I've been running into Northern California Alfa restorer Conrad Stevenson pretty regularly- he's the Ecurie Ecrappe crew chief and a LeMons perpetrator, after all- but I'd never visited his shop… until now.

When you're done reading the descriptions attached to the images below, you can check out many, many more photos of the Conrad Stevenson Restorations shop by clicking this link (provided the Server Hamsters are in a good mood, of course).

One word: Whoa!

If you're a vintage Alfa Romeo racer, you probably know all about Conrad Stevenson Restorations. Conrad is the guy who built this 1939 Alfa Romeo 6C 2500 racer, which will be returning to Laguna Seca for the Historics next month. Image source: Concept Carz

Starting with a correct 6C chassis and engine, Conrad handcrafted the body from scratch on an English wheel. All the documentation on the 6C 2500 SS was destroyed during World War 2, so his main reference for the project was the tattered magazine page you see in this photo.

Naturally, the shop- which is a comfortably funky warren of buildings and shacks in a typical Bay Area industrial neighborhood- is packed to the rafters with all manner of Alfa components. Alfa Twin Cams are everywhere!

Most of the shop space was being taken up by customers' race cars (including a pair of mid-50s 1900s), since the clock is ticking for Monterey, but some of Conrad's personal rides were hanging around. How about a lightweight 280-horsepower turbocharged '65 Giulia wagon- which even hardened racers describe as "terrifyingly fast"- as your daily driver?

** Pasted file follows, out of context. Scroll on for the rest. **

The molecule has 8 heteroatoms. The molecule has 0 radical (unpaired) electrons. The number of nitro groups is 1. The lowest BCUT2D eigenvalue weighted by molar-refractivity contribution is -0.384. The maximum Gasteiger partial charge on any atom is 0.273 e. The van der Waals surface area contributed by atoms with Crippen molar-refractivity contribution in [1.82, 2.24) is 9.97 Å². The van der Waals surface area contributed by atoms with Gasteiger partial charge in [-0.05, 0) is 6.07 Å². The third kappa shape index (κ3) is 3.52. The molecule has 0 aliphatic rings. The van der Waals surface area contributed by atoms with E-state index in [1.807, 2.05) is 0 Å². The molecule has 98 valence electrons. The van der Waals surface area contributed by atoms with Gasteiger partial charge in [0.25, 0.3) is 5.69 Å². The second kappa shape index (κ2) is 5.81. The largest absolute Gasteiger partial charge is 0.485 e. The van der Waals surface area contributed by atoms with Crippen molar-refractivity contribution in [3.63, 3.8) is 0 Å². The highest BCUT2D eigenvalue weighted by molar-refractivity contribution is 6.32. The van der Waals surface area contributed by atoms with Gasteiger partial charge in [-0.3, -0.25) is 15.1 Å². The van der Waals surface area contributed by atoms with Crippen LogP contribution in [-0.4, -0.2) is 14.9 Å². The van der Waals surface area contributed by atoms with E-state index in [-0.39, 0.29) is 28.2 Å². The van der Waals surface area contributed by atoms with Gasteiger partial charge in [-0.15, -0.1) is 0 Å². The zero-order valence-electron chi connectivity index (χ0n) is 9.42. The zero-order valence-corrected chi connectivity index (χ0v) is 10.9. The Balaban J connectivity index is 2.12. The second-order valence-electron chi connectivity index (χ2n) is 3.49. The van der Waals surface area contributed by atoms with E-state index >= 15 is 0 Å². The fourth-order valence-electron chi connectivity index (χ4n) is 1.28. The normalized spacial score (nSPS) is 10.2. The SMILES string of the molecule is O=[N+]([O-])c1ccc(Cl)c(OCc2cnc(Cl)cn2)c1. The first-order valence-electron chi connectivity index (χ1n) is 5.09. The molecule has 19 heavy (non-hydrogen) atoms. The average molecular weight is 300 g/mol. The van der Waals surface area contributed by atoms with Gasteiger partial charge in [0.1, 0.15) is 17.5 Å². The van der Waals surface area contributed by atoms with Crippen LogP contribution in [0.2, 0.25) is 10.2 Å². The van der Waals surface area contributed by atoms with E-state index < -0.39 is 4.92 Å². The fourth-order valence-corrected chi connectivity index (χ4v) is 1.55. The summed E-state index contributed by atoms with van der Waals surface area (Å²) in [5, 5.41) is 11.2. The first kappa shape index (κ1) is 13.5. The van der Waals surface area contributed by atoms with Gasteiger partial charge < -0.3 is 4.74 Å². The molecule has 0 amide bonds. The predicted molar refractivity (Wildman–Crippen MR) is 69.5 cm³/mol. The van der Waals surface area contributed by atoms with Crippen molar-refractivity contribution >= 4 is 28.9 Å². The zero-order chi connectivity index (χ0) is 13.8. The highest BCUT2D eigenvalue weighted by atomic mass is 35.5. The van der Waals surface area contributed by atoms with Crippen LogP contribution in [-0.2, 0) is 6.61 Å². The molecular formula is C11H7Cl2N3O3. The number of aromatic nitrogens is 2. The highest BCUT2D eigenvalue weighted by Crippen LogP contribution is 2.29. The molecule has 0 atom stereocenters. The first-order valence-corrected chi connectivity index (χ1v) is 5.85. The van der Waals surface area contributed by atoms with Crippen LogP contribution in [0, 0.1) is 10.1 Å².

What self-respecting Alfa guy would use a primered-out Dodge Tradesman as his parts hauler? Not Conrad! Check out the huge cargo area of this mid-50s Romeo 2, a two-stroke front-wheel-drive diesel machine that was used as a San Francisco piano moving truck for most of its life. Conrad also has a '64 Ford Ranchero for those occasions that require a truck that can muster up more than 19 horsepower, yet still require an Italian-grade sense of style.

Here's a future parts hauler: a 1963 Fiat 600 Multipla, a lifelong California car still sporting its original black plates. Conrad mentioned that he's tempted to drop a large motorcycle engine in this little van, but he's already got the "big-block" 800cc Fiat Engine in mid-rebuild now.

Here's the car that gets Conrad instant entry into the not-so-exclusive Project Car Hell Poster Child club: a scratchbuilt, tube-frame, mid-engined, street-legal (in theory) supercar powered by the 2.6 liter DOHC V8 out of an Alfa Romeo Montreal. The transaxle comes from an Audi 5000. Conrad, for all his artistic metalworking genius, is a mechanical engineer by training, so most of his super-technical explanations of roll centers and suspension design went right over my head. The body will be made of hand-formed aluminum, of course, and the concept behind the styling will be, in Conrad's words, "What Italian designers of the 1930s would have built, had they had access to 21st-century materials and knowledge." I'm definitely going to keep a close watch on this project as it progresses (in fact, I've volunteered my not-so-skilled labor for it, in case Conrad needs some duct tape work, Pep Boys hood scoop application, etc.), so stay tuned for updates!
If you need to see photos of the CSR shop, just head over to the big ol' gallery page.